Creativity: Practicality + Purpose + Place {Day 1}

Welcome to Day 1 of the On Being Creative series! You’ll find links to all the posts as they’re added on the series’ homepage here.

 

Day 1

 

If you’re a creative, chances are you’ve run into the sticky wicket that is- what is the point of art? Or even worse, what is the point of MY art? Whether wrestling with the question yourself or hearing it postulated by others, it inevitably comes up.

Put another way, what does art do? Is it really necessary for life? After all, you can’t harvest crops from art, art doesn’t cure cancer, you can’t end world hunger by creating more art just in and of itself. Are “starving artists” just creating more problems with all their creating?

Is such indulgent pursuit practical?

I’m going to go ahead and say yes. I’m also going to say, it’s not only practical, it’s an innate part of being human; we can’t help but make art.

Before going further, we may want to stop and ask- what is art? Arguably an even better question is who is an artist? 

I like Emily P. Freeman’s definition of an artist in her book A Million Little Ways: Uncovering the Art You Were Made to Live, so we’re going to use that one. She says,

In coming up with a working definition of an artist for the purposes of this book, perhaps we could say, then, that being an artist has something to do with being brave enough to move toward what makes you come alive. Art means believing that the God who created the world with words alone creates with words still, through us—whether it be on a stage to thousands or in a corner with one.

Emily’s definition resonates deeply within me, and I hazard a guess it resonates with you too. Doesn’t it just feel right? You know from creating your own “art” (put into quotes only for the purpose of hinting that your art might not be a traditional idea of art such as painting, photography, music etc.) the sense of being more fully who you’re meant to be.

Because we will be operating from this definition of who an artist is, we will not for the moment bother with the vast ocean of answers- and likely, the arguments- to the question of what art is.

If only we could live in the freedom of the place of being most fully ourselves. Instead, I often find myself living in a state of discomfort and struggle, especially when I either a) feel like someone is doing something more crucial like solving world hunger and doubt that my art serves any worthy purpose, or b) encounter someone whose art far surpasses my own…and doubt that my art serves any worthy purpose.

Regardless of either scenario, I question the practicality and worth of my art. And that is probably what holds me back in my journey as a creative more than anything else.

Why is my default to question something that is so clearly part of the way I’m hardwired to be? And if I doubt it so much, why do I keep creating? I’ve asked myself this countless times, and I’m certainly not the first to do so.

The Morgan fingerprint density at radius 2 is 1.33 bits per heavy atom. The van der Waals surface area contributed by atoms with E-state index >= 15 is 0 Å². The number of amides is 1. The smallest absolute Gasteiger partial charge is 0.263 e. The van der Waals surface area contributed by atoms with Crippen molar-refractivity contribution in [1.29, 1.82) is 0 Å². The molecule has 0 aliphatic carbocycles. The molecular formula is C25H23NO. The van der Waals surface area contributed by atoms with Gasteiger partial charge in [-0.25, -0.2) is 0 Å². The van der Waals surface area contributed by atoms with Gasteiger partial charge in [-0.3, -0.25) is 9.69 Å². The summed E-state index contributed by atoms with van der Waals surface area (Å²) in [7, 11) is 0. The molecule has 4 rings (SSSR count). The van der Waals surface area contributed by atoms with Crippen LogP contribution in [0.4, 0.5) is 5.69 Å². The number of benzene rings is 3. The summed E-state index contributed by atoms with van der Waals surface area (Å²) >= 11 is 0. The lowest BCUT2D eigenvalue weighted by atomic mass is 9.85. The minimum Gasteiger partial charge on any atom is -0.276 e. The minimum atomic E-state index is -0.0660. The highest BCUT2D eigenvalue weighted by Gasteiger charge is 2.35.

Arguably, even more troubling is wrestling with this issue within the context of the church. Does creativity have a place in the church? Does all creativity have a place in the church? And what does that look like?

Surely, we serve a creative God, and if we’re made in his image our own creativity should feel at home, natural, and worthy– right?

If this question of practicality and purpose of art is so troublesome, we probably had better find an answer. However, I find myself wholly lacking in the ability to articulate one, most likely because my own struggle with doubt is so fresh (and frequent). So recently, I looked at what people I admire, or whose work I admire, had to say about the reason we make art- specifically, as followers of Christ.

1. We make art so we can see.  

Whether it’s realizing what God is doing in and through us or through each other; art helps us connect the dots of our own story, of our own identity to him whose image we bear. In an interview, Ann Voskamp said the following of how art gives her eyes to see,

Writing for me is seeing the hand of God in my life, and being able to put the parts and pieces together. I see it as a handicap in lots of ways. Lots of people can live their life once and understand what’s happening; I have to go back and live it in writing to understand and to see God moving and weaving.

I really believe that all art is sacrifice; it’s coming to an altar and laying yourself down bare and exposed and saying, ‘This is my sin. This is where God met me and did surgery on me. And maybe it can bless and minister some missionary in Indonesia, some mom who’s up over her eyeballs in Minnesota. It can be our ministry back in some kind of way, but it’s an exposing humbling thing that does make you go lower and not higher.”

Maybe you think it’s easy for Ann to say; she’s a published author, so her work already seems tangibly validated, which is what so many artists wrestle with because if we aren’t known, published, praised, if the impact isn’t visible to us… does our art matter?
 .
However, Ann is also a photographer, and not a professional one. Here are her words in the same interview about the part photography has played in healing some of her broken places, in leading her closer to the Lord: